If your ceremony is towards the end of the day, we’ll just combine these two time slots into one session of 30-45 minutes. Most couples tell us that session was their favorite part of the day and you’ll see why, we promise!


private couple session

Absolute magic in the air just moments after the ceremony

Golden hour sun rays


10. Unplugged weddings

There’s a trend in the 21st century you may have already noticed, which is that every big event needs to be (over)documented. You see less actual faces and more phones in front of faces, recording, shooting and streaming. Some think it takes away from the experience and dehumanizes the guests since they essentially become camera tripods.

So, there’s an even newer trend – unplugged weddings. Couples ask their guests to leave their phones and cameras in their pockets and instead immerse themselves in the surroundings and the moment.

To truly experience. To truly be there. To engage and enjoy. Don’t worry, nothing will be lost. That’s why you have us there!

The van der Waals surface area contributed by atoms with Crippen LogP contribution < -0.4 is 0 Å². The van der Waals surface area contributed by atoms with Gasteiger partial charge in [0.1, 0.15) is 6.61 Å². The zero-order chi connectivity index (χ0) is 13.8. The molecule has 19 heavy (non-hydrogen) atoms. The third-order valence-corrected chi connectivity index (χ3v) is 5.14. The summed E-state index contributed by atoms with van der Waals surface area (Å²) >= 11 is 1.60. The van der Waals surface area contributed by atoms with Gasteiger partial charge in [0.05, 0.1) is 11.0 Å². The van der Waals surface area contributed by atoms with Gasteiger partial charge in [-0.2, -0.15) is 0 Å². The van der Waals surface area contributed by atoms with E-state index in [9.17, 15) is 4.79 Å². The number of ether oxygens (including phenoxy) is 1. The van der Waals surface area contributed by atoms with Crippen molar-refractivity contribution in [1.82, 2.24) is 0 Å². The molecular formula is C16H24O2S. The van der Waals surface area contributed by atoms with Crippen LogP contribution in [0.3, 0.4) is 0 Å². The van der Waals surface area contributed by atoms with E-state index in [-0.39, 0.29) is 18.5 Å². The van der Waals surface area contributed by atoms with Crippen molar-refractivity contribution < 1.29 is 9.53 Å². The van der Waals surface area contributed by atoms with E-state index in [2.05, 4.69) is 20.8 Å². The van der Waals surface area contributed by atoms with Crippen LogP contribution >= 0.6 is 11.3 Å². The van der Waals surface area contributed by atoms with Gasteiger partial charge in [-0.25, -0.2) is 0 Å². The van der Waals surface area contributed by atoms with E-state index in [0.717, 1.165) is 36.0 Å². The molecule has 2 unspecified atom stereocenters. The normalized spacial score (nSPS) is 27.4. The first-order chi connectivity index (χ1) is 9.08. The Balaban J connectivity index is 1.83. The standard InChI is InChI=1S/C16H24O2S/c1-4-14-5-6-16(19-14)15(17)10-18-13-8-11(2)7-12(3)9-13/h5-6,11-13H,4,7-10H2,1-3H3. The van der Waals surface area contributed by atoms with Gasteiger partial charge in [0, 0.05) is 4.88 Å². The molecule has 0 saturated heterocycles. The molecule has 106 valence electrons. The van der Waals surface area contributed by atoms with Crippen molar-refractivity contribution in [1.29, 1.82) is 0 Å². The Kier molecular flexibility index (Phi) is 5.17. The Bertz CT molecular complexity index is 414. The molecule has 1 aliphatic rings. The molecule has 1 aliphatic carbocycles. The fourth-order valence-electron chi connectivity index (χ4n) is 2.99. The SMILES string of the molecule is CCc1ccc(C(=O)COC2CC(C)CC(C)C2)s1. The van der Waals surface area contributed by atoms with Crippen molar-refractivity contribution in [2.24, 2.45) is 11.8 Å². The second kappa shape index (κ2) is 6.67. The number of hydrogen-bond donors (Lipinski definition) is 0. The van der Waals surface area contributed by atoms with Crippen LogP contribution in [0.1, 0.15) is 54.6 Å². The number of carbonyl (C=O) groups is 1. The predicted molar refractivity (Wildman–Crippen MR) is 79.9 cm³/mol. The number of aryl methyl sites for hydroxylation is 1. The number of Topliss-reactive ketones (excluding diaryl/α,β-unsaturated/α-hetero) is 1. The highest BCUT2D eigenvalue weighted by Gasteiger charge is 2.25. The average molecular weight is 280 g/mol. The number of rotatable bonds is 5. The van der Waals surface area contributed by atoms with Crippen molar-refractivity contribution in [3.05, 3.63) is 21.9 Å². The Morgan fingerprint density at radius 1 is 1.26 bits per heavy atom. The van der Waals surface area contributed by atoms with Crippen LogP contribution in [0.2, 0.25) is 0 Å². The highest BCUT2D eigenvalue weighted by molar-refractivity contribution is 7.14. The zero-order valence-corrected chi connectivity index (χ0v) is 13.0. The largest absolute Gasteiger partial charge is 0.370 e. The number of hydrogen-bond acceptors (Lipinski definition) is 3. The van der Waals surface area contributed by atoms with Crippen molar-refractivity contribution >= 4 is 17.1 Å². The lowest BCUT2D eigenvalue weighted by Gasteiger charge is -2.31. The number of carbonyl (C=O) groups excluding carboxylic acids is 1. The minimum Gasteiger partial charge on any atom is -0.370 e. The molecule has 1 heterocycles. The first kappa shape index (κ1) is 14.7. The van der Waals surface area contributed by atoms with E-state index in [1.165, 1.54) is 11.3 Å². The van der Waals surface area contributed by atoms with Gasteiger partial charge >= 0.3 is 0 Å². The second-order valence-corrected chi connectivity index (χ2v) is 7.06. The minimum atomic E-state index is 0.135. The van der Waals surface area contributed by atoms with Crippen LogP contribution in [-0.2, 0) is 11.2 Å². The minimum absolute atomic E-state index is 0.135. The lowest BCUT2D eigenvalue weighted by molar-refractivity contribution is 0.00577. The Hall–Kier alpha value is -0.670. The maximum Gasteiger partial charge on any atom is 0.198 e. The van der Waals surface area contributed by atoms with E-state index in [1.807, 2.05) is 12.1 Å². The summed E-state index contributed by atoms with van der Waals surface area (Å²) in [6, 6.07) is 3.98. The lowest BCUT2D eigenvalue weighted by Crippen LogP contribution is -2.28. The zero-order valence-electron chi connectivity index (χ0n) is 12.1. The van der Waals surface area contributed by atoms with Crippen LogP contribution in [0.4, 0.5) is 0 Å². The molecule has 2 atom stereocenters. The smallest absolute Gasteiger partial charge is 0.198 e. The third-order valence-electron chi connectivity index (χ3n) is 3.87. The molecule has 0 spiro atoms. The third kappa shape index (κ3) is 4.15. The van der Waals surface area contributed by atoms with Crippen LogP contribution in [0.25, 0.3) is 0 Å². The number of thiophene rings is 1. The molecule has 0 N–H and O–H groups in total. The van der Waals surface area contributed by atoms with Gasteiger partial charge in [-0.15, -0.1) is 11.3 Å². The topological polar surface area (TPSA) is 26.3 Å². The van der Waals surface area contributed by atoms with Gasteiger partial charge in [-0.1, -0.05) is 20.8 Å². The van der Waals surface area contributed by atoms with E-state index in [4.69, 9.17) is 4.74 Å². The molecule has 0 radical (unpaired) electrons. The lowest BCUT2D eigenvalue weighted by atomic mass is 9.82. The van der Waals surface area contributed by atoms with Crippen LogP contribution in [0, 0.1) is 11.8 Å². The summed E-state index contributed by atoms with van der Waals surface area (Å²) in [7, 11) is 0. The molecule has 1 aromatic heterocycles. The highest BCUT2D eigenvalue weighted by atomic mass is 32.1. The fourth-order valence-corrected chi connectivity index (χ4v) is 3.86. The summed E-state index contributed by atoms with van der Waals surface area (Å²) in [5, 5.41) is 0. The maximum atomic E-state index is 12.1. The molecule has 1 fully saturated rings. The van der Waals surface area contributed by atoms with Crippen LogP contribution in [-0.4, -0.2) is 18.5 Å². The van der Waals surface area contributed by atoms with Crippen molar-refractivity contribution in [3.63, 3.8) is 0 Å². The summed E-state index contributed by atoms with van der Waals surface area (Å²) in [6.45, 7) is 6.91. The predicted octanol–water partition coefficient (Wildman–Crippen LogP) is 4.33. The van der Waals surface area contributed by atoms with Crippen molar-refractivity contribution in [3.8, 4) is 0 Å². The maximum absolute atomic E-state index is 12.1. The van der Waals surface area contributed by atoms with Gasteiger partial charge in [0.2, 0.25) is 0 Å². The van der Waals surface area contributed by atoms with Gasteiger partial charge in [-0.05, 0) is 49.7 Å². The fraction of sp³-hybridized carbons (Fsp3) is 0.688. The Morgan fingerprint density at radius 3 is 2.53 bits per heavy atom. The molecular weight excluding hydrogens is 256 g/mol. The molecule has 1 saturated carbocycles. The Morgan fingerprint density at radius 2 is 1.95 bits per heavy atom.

We think it’s an idea worth considering. We happened to be guests on an unplugged wedding recently and it really was different. We were unimpeded by constant consideration of what’s worth recording, when the important moments are coming up and whether to shoot photos or video.

And we really enjoyed ourselves that afternoon!


unplugged wedding

The best man witnessing their kiss through his phone, while mom is truly living through this moment in tears of joy


11. Reception

Weddings are exhausting for the photographer and even though we come fresh and very well prepared, after 6-7 hours we need some nourishment to keep going. We can’t leave your side, so we kindly ask for you to provide a meal for us around time when you sit down for dinner with your guests. It doesn’t have to be anything fancy, just something nutritious to keep us going until the end of the night.

By default, reception venues group our meals with other vendors. It’s logical when you think about it, but vendors are often served last. This is fine for a wedding planner or florist who have pretty much done their jobs, but makes it hard for us to keep our eye on developments. If we just get our meal as you and your guests are getting up for a toast or are moving towards the dancefloor, it’s much harder for us not to miss something.

Our suggestion is to ask the head waiter to serve us at the same time as your guests. This way we will eat quickly be ready while everyone else is still eating, so we’ll be prepared for whatever comes next, whether it’s the speeches, toasts or surprise dance numbers!


party time

You can’t plan for this!

We hope you found this useful and we’re excited to see you on your wedding day! 🙂